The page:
Consumer Information

Author/Parties: 
Mamodupi Mohlala, CEO Estate Agency Affairs Board; Jan le Roux, CE Rebosa.
3 September 2020

Court case looming over penalty/fee dispute?

The Estate Agency Affairs Board (EAAB) and industry watchdog Rebosa remain at loggerheads over the legal merits of penalising estate agents with hefty fees upon re registration with the EAAB after a period of absence and the registration fees required for principals.

Mamodupi Mohlala, CEO of the Estate Agency Affairs Board (EAAB) responded scathingly on the comments made by Jan le Roux, CE of Rebosa in a recent article in Property Professional. Le Roux argued that the penalties charged by the EAAB in instances where agents neglect to advise the EAAB on leaving the industry and re-joining a couple of years later are illegal. The latter is based on a legal opinion sent to Mohlala.

Says Mohlala: “From the onset, we must express that we have become accustomed to being persistently and unduly accused by the CE of Rebosa of not conducting ourselves correctly as the EAAB. It would be of great assistance to Rebosa that it seeks relevant information before peddling incorrect statements against the EAAB”. She quotes the relevant regulation and continues: “The Regulations are unambiguous that every registered estate agent who has been issued with a Fidelity Fund Certificate and has ceased, or will cease to operate as an estate agent in a particular year, has an obligation to inform the Board of the EAAB in writing of such.”

Le Roux comments: “Ms Mohlala misses the point entirely. What she quotes applies to estate agents whereas my argument is that the individual she penalises during the period of absence is not an estate agent during that period. Quoting the regulation is irrelevant. Ms Mohlala can rest assured that we did our homework. We will comment publicly on public errors – in this instance the EAAB’s public announcement of their ‘magnanimous’ accommodation of ‘transgressors’.

This by the looks of it has merit. The Act defines what an estate agent is and the EAAB licenses an estate agent to trade. Surely, the EAAB cannot licence nor penalise someone not “holding himself out as an estate agent”?

Also, the EAAB penalises such individuals by charging a fee per month, hence somebody who was absent for four years will pay twice as much as somebody absent for two years. It seems indefensible to charge individuals different penalties for the same single offence, namely not notifying the EAAB of the intention not to renew.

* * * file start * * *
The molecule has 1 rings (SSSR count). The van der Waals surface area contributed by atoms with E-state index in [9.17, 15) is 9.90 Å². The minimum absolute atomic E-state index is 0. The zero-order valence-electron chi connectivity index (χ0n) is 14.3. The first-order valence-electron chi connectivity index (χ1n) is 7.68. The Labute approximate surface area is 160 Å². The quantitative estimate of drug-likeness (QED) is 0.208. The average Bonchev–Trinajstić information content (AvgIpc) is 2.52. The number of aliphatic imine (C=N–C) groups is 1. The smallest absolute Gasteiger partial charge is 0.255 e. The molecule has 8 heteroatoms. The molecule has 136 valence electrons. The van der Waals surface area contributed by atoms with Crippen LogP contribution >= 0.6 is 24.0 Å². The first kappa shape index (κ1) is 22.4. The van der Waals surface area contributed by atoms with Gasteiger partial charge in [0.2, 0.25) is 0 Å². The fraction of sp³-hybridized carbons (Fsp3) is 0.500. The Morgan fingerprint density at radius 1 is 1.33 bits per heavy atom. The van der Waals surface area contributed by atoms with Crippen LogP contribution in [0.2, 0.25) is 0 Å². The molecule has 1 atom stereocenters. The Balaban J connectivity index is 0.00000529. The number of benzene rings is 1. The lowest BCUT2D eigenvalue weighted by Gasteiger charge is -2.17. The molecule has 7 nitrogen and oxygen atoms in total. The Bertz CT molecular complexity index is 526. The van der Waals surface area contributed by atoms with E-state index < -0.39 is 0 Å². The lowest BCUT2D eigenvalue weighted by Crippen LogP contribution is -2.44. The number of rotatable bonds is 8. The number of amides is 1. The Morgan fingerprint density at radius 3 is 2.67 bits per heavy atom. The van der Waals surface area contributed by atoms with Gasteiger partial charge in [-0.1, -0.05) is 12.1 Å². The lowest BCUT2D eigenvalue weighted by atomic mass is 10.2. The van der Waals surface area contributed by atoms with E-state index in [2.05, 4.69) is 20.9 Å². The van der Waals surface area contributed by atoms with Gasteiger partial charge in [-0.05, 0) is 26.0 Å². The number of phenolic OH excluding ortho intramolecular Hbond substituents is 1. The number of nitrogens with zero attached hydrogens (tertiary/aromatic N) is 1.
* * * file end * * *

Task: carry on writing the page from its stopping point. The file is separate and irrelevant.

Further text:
The other matter Le Roux addressed was the current Schedule of Fees 2019/2020 “specifically with regards to the registration of principals. The determined fee is R1200, yet the Schedule of Fees incorrectly states R1958. The EAAB can only charge fees in accordance with the regulations”.

Mohlala responds as follows: “Thus, whenever, a principal estate agent seeks renewal of their Fidelity Fund Certificate, the applicable fixed renewal fee is an amount of R1200.00. However, other rates or fees are not subject to the gazetted schedule and as such, are revised annually using the inflation rate and subject to the approval of the Board. One such instance is where a non-principal estate agent seeks to upgrade his/her status to that of a principal. In such a case, the upgrade fee is an amount of R 1958.00. Therefore, had Rebosa sought clarity on the published SCHEDULED FEES published on the EAAB website, they would have received information explaining the difference between the application of the gazetted fees and non-gazetted fees and saved everyone from reading misplaced and misleading information”.

On this Le Roux responds that “Once again, we did our homework. Ms Mohlala is mistaken as the Regulation is clear on what principals can be charged. The EAAB incurs costs with the issue of all certificates, not just that of principals. If this practice was acceptable a similar charge could have been levied on an intern “upgrading” to full status. The EAAB is charging an illegal fee to increase it’s income”.

In the article Le Roux said both matters were “raised on several occasions with the EAAB and a legal opinion in respect of both instances was communicated to the CEO of the EAAB on 2 July this year – neither an acknowledgement of receipt nor any response has been forthcoming as yet.”

The dispute being unresolved, Le Roux believes that this will end up in court.

The original article can be viewed in the Property Professional / here: